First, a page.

Finally to the real stuff! Yeah, well keep in mind what you do in the gym is only as good as how you eat and how smart you supplement. Think of these 3 aspects as individual links in a chain, with the chain representing the goals you have for muscle-building. If one of these links is missing or weak, the whole chain suffers. If you skipped the eating and supplementation sections of this article, do yourself a favor and return to them first. They're in this order for a reason.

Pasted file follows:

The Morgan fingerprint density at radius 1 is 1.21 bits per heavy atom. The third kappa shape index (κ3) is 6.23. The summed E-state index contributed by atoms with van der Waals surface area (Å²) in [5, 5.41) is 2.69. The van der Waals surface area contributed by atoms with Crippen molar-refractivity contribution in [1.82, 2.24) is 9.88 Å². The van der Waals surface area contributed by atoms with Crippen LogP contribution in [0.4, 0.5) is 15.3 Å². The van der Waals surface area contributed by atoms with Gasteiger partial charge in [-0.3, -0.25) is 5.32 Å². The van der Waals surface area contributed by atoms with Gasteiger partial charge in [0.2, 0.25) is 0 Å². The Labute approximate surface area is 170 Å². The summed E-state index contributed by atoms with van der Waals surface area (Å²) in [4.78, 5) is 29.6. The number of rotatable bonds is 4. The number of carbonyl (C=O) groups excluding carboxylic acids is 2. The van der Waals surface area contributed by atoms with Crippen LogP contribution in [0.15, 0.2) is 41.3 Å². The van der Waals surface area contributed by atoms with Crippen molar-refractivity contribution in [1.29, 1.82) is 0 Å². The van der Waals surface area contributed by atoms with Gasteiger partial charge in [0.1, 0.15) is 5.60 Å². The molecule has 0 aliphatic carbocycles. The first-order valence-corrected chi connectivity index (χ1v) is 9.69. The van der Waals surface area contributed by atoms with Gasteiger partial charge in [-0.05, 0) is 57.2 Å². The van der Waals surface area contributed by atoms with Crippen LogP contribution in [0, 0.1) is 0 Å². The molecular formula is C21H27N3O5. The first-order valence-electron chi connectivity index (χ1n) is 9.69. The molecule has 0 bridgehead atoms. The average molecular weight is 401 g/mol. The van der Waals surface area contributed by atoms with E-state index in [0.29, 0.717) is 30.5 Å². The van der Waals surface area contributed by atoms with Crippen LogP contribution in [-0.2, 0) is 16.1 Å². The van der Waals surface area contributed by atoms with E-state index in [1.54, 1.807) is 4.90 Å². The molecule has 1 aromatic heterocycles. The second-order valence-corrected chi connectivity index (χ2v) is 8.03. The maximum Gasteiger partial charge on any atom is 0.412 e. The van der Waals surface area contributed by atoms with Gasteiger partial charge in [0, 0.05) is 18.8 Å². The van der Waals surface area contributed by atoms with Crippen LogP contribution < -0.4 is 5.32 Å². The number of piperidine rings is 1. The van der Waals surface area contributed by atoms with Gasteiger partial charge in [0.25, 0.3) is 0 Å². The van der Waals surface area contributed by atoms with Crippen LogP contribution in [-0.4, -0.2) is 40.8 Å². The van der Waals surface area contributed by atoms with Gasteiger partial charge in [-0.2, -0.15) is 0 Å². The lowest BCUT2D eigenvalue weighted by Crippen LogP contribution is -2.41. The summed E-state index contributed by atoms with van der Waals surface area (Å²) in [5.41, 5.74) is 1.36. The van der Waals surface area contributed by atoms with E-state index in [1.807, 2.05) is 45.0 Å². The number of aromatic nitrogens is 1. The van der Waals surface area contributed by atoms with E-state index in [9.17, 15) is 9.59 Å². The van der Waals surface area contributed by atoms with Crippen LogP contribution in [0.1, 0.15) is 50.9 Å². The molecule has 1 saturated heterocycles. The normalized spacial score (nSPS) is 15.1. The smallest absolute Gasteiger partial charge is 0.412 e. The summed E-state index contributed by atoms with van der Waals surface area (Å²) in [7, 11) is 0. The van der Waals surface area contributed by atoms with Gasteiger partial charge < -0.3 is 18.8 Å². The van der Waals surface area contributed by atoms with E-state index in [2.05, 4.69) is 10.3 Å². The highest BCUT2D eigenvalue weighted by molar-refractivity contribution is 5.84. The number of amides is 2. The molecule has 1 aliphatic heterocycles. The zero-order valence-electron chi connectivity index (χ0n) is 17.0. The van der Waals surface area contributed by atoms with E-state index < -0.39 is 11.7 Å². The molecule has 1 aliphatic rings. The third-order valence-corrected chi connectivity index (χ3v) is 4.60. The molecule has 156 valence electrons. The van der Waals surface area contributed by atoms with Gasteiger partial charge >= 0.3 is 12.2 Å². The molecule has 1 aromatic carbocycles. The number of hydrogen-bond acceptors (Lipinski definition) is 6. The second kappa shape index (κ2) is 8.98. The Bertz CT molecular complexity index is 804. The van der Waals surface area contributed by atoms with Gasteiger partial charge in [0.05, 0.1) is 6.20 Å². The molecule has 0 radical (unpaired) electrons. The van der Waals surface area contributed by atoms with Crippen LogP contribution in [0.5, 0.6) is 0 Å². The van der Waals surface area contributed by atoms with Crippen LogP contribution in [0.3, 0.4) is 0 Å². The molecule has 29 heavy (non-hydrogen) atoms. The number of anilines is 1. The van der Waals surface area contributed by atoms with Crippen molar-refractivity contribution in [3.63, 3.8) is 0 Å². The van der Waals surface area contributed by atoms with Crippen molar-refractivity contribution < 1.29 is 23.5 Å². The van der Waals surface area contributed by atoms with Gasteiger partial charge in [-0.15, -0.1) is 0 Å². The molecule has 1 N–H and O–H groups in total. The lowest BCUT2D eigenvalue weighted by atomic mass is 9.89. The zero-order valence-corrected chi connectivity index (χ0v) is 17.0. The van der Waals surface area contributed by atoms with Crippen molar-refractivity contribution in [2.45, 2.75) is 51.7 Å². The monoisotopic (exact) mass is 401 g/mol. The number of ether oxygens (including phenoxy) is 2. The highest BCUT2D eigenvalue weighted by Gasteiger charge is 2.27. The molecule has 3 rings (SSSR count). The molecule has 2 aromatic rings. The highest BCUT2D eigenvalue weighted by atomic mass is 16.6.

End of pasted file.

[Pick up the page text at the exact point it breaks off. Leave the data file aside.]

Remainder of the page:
Alright, here we go. Train the big muscle groups. These groups will help you stimulate your metabolism andhormone secretion; hormones like testosterone that will help you build muscle. If you want more information on this aspect of muscle-building, I suggest one of my other articles called: "Building Muscle Naturally Through Hormone Regulation". Squats, deadlifts and lunges are your go-to exercises to boost hormone levels and illicit muscle gains throughout the body. The leg press is also a good exercise, although it's not a primary move. Upper body exercises need to vary between push, pull, and twist (or abdominal) movements. Push typically targets chest, pull incorporates back, and twisting hits the abs. Isolation exercises include bicep, tricep, deltoid, and certain movements which isolate muscle groups, like the fly. Several of your pushes are often referred to as a "press", as in bench press or dumbbell press. The pulling, or back exercises include pull-ups, rows, and the lat pull down. I cannot over-emphasize the importance of planning your workouts ahead of time. You need to have at least 1 to 2 weeks planned out with variation from day to day and between upper body workouts and lower body workouts. Switching things up prevents your muscles from growing accustomed to the same routines and can make a tremendous difference in your muscle-building success. Once again, I'll refer you to another article of mine entitled "Debunking Midsection Myths". This piece not only discusses getting a ripped midsection but also includes an in-depth discussion of adding variety to your workouts to avoid hitting a plateau.